Paper Passion


Elegies for that soon-to-be-defunct artefact, the book, frequently wax lyrical about its most evanescent quality: the smell of the pages. Robert Darnton, in The Case for Books, refers to a survey of French students in which 43% of respondents said that the lack of scent put them off electronic books; he also reports that one French online publisher distributes a sticker that gives off a ‘fusty, bookish smell’, to ease the transition to the new medium. You can buy ‘a revolutionary new aerosol e-book enhancer’ (see http://smellofbooks.com/) for the same purpose. Or you can join around 100 other people mulling on the mystique of the bookish aroma at LibraryThing (http://www.librarything.com/topic/10361).

For Richard Lanham, ‘our cultural vitals are isomorphic with the codex book. Its very feel and heft and look and smell are talismanic’. A friend of mine once complained that modern writers overuse the word ‘heft’–presumably because, in its simplicity and unfamiliarity, it carries some of the physical weight that it describes. And I’ve always felt that the book-smell argument was a rather desperate, last-ditch defence of the book. Surely we can do better than that!

But now the final nail is being hammered into the coffin of my cynicism, as the fashion designer Karl Lagerfeld announces a new perfume, ‘Paper Passion’, based on the smell of the book, and sold encased in a hollowed-out hardback. The genuine bibliophile will be able to wear the scent of the codex on their person, and the nostalgia that clings to paper, dust and glue will be sublimated into the stuff of love.

Those guys at Amazon had better be very afraid…


Eating Words — call for papers


Some of our most material interactions with texts are grounded in the very food that we eat. Comestibles are eloquent objects; they come stamped with words, festooned with decorative designs, and wrapped in packaging that is at once visually and verbally loquacious. The kitchen has long been a textual domain, regulated by cookery books and recipe collections and noisy with inscriptions on pots, pans, plates and pastry-moulds. This one-day colloquium will explore numerous aspects of the relationship between writing, eating and domestic life across a broad swathe of history, in order to illuminate the unsuspected power of words and pictures in a paradigmatically practical locale and to shed light on the textual condition more broadly.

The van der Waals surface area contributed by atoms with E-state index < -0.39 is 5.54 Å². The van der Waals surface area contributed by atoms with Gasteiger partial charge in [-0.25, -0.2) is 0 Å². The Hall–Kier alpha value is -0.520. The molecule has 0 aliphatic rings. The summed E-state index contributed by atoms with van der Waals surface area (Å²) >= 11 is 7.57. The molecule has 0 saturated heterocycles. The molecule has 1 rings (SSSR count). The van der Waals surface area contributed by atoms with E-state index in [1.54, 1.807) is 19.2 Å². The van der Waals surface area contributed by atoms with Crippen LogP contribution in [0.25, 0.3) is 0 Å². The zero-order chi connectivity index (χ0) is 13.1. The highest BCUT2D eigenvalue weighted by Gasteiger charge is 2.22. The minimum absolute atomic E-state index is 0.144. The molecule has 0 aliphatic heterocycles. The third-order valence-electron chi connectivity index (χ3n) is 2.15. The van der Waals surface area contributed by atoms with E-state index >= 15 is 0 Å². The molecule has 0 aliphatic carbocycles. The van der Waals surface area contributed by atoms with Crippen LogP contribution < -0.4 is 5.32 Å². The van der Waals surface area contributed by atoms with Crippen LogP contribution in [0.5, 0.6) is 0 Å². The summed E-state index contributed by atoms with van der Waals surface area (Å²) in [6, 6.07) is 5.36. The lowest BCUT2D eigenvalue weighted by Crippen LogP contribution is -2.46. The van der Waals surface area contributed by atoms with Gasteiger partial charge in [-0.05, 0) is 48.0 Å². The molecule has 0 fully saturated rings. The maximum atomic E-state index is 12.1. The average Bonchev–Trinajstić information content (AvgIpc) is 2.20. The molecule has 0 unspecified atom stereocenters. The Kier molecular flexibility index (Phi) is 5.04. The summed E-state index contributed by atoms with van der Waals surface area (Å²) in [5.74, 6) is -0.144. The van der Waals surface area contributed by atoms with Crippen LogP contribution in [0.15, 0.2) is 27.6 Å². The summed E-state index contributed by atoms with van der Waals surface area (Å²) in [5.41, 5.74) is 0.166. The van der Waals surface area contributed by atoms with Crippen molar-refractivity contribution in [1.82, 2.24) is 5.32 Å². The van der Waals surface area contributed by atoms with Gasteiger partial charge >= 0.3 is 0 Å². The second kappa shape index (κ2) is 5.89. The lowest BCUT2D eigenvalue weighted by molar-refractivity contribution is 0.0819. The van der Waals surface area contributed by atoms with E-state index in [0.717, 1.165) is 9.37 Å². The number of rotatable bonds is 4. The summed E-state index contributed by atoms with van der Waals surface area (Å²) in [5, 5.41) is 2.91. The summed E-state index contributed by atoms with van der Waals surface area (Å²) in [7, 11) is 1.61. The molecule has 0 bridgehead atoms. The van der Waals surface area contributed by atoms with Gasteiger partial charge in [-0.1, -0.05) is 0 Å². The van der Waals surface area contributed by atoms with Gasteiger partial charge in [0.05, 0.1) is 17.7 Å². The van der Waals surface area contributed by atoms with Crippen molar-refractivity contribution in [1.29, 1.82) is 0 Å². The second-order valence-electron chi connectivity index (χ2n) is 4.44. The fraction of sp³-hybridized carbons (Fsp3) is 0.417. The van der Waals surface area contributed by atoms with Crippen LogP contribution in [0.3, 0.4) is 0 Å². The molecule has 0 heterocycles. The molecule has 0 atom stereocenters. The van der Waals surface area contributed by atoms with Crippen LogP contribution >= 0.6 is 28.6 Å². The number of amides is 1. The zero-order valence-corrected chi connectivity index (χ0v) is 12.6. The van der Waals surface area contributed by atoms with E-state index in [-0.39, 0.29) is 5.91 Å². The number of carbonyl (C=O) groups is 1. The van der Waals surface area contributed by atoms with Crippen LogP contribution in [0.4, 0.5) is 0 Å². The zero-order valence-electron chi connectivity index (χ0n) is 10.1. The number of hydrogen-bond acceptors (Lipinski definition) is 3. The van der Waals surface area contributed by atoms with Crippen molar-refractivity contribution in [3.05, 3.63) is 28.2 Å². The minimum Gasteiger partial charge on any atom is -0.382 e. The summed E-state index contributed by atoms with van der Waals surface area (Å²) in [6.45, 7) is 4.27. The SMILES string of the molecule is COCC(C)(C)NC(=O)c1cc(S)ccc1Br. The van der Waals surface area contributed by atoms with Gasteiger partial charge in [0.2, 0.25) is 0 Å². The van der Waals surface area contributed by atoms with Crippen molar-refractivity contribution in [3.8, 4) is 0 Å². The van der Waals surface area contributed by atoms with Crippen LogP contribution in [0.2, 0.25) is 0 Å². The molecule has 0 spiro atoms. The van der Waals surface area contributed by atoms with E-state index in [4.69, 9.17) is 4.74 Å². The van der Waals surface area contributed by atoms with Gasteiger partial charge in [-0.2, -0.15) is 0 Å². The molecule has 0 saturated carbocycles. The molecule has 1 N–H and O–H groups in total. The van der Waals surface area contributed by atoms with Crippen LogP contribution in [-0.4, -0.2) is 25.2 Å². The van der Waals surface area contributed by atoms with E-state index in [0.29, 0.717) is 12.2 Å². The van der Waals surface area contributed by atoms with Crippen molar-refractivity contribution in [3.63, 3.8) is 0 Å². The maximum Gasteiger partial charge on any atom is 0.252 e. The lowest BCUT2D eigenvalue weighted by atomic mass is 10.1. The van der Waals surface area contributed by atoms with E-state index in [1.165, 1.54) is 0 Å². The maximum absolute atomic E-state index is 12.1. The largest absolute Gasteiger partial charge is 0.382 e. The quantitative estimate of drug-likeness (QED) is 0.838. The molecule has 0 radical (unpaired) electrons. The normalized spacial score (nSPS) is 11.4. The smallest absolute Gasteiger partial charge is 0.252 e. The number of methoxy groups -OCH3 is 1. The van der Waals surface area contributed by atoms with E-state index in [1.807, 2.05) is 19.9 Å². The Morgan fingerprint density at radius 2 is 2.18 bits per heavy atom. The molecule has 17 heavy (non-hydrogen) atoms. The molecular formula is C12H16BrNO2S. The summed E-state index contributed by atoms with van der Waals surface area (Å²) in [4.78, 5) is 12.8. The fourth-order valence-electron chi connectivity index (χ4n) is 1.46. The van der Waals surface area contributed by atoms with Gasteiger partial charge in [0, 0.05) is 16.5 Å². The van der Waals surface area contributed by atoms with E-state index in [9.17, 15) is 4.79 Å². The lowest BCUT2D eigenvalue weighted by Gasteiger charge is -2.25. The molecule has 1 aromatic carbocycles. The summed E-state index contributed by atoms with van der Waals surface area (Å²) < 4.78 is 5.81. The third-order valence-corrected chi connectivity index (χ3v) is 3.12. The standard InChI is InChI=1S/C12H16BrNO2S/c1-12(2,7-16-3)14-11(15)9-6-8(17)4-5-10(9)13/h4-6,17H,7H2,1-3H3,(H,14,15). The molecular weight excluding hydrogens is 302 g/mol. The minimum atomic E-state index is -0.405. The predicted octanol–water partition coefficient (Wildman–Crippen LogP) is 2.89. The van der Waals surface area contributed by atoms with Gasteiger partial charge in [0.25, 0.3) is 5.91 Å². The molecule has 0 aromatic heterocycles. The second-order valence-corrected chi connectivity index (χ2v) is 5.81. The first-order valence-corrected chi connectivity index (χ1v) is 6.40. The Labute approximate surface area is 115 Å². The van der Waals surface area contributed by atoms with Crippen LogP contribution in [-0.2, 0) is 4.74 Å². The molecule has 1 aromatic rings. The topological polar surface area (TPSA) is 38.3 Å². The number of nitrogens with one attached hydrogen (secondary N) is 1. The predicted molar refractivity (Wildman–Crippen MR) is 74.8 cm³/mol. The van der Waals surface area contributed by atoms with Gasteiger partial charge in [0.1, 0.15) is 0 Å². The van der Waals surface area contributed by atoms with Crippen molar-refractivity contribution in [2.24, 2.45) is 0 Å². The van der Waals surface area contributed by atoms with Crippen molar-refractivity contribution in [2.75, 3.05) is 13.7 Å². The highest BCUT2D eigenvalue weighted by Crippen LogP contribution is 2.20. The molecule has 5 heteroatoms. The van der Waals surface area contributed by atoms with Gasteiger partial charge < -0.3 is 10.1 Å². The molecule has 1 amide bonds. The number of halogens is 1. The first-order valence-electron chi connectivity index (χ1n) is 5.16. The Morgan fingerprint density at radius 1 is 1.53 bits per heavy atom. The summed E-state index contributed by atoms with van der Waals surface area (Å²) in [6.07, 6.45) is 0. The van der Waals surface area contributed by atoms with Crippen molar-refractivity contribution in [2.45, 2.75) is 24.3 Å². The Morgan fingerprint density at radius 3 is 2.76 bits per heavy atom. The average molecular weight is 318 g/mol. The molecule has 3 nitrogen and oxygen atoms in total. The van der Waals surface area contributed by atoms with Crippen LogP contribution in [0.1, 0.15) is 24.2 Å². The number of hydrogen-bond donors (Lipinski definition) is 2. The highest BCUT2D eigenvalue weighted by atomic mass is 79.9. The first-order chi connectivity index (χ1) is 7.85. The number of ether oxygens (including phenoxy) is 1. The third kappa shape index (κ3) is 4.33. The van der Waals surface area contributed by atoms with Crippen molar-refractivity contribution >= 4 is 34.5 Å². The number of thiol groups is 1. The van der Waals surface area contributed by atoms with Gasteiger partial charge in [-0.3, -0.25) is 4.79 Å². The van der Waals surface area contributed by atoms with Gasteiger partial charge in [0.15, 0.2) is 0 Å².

Questions to be addressed include:

What is the relationship between the visual and the verbal in the history of food?

What archival and physical evidence survives for the textual realms of the kitchen, and what methodological challenges does it present?

Who produces the texts that circulate during the preparation and consumption of food, and for whom?

How do the textual economies of the kitchen relate to those of other household spaces-the study, the library, the gallery-and of the wider world?

How are public historical or cultural events refracted in the domestic locale and its object-worlds?

What permutations has the metaphor of reading-as-eating undergone in its long history?

Speakers include: Deborah Krohn (Bard Graduate Centre), Sara Pennell (Roehampton University)

This one-day workshop will take place under the auspices of the Centre for Material Texts, University of Cambridge, on 13 September 2011. Please submit 250 word proposals for 20 minute papers by 1 May to Melissa Calaresu (mtc12@cam.ac.uk) and Jason Scott-Warren (jes1003@cam.ac.uk).

download a flyer here: eating words cfp

Society for the History of Authorship, Reading and Publishing (SHARP) Call for Papers

Calls for Papers, News;

For a SHARP-affiliated paper panel session at the annual convention of the American Historical Association (AHA) meeting in Chicago January 5-8, 2012 (under approval from Jonathan Rose, longstanding SHARP-AHA liaison). The panel’s theme is “Communities of Print during the American Civil War,” in keeping with the AHA convention theme of “Communities and Networks.”

With the sesquicentennial of the Civil War at hand, the panel’s papers will discuss the role of print in community formation, re-formation, and maintenance during a time of the widespread dissociations and dislocations wrought by the conflict. “Communities of print” as a term can cover specific congeries of readers, printer/publishers, or authors, as well as more general conceptions of nationhood or other types of mass affiliation.

International perspectives are particularly welcome, as are those reflecting upon print communities among racial and ethnic groups, or across categories of social difference, including those of gender and sexuality.

Please send a 300-word (max.) paper abstract and 250-word cv or bio to zboray@pitt.edu by Monday, February 7. Address any questions to Ron Zboray at the same e-mail. Final panel proposal is due to AHA by Feb. 15.

If selected to present, panelists must be members of both AHA and SHARP.

Link to AHA CFP: